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https://www.duolingo.com/profile/Scott_Boyack

Accusative for names that don't end in "-o"?

I've been hearing a lot about this "Sofia" on the Esperanto course. Duolingo has never actually used "Sofia" as the direct object of a sentence, and so I don't know what to do if she actually is. As far as I know, "-a" is only used on adjectives. So I have three guesses as to what happens.

  1. You just plain add the "-n" to Sofia so that it is "Sofian". I think that this wouldn't work because if you were going to add an adjective to Sofia both of them would have "-a".

  2. You either add an "-o" to Sofia so that it is either "Sofiaon", or replace the "-a" with the "-o" so that it is "Sofion".

  3. You don't add the accusative and use word order to imply what you mean. This one I think is very unlikely.

There could of course be something that I am entirely missing. Thank you for any answers in advance!

July 22, 2018

7 Comments


https://www.duolingo.com/profile/salivanto

My rule, which I think I picked up as a result of correspondence with Claude Piron back in the day - is to add the -n if it's phonetically possible.

  • Mi vidas Sophia-n.
  • Mi vidas Sally-n.
  • Mi vidas John.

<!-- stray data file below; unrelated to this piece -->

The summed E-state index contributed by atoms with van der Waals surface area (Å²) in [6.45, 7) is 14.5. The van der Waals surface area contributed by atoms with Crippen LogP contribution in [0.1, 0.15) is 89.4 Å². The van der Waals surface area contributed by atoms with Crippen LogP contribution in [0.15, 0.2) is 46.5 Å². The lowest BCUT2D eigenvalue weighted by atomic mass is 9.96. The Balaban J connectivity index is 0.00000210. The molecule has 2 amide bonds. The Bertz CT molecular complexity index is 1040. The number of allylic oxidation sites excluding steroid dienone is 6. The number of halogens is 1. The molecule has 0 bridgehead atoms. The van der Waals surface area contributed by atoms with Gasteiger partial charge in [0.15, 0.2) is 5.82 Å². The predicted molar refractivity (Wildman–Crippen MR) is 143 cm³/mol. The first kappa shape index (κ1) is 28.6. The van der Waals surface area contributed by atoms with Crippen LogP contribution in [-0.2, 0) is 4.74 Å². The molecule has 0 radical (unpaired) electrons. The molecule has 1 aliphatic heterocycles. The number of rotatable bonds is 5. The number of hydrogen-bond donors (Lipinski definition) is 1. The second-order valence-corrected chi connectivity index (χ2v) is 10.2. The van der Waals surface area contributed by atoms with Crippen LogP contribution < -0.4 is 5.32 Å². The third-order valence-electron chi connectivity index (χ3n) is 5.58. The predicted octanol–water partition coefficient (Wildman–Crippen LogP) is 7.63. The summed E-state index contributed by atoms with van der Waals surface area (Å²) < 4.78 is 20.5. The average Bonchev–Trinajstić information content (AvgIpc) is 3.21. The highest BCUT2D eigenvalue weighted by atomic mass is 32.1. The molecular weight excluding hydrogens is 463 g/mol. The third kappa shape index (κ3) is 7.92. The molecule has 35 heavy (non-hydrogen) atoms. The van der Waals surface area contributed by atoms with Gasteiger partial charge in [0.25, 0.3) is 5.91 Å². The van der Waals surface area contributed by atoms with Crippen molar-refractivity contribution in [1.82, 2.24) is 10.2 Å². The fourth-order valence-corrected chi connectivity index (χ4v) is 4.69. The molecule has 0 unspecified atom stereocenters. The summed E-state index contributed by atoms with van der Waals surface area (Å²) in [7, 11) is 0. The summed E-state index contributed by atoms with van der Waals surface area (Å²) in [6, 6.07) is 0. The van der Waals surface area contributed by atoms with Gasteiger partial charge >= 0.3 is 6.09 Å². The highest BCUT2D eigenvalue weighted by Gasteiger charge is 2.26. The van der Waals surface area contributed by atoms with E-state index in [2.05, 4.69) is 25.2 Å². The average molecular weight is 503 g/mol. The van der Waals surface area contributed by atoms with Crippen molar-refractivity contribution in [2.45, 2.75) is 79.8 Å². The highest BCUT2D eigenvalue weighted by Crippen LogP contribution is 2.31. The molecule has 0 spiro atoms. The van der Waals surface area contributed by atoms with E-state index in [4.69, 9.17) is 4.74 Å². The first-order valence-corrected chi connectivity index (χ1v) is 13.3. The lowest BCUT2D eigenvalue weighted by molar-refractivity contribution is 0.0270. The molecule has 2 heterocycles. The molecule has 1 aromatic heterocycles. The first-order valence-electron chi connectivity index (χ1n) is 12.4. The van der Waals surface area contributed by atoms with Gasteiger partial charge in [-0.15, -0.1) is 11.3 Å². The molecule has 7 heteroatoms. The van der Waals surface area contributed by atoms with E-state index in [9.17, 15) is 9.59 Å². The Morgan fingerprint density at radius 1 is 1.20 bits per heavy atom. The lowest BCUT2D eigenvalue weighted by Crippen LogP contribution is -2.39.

• Mi vidas Heather.

https://www.duolingo.com/profile/KaptianKaos8

Kial ne "Mi vidas Heathern"?


https://www.duolingo.com/profile/salivanto

IMHO it's not phonetically possible. YMMV, but I suspect if you find it easy you're pronouncing the R wrong. :-)


https://www.duolingo.com/profile/RobertoKin9

PMEG says that all of the following are valid:

Ĉu vi konas Anna? Ĉu vi konas Annan? Ĉu vi konas mian amikinon Anna?

If your Esperanto is strong, you can read more here: http://bertilow.com/pmeg/gramatiko/propraj_nomoj/ne-esperantigitaj.html#i-u5g


https://www.duolingo.com/profile/Scott_Boyack

Thanks! I’ve got another question. Why would somebody even pick a name that ended with an “-a” in the first place? Wouldn’t it just make sense to simplify and make it an “-o”?


https://www.duolingo.com/profile/salivanto

It's fairly well established in Esperanto that female names can end in -a. This is certainly a carry over from the national languages where this happens. In any event, it's pretty common.

I also know a few women named "Suzano" and my son's name ends in a silent H and is often transcribed in Esperanto as ending with -a.


https://www.duolingo.com/profile/Scott_Boyack

That clears a lot up. Thanks!

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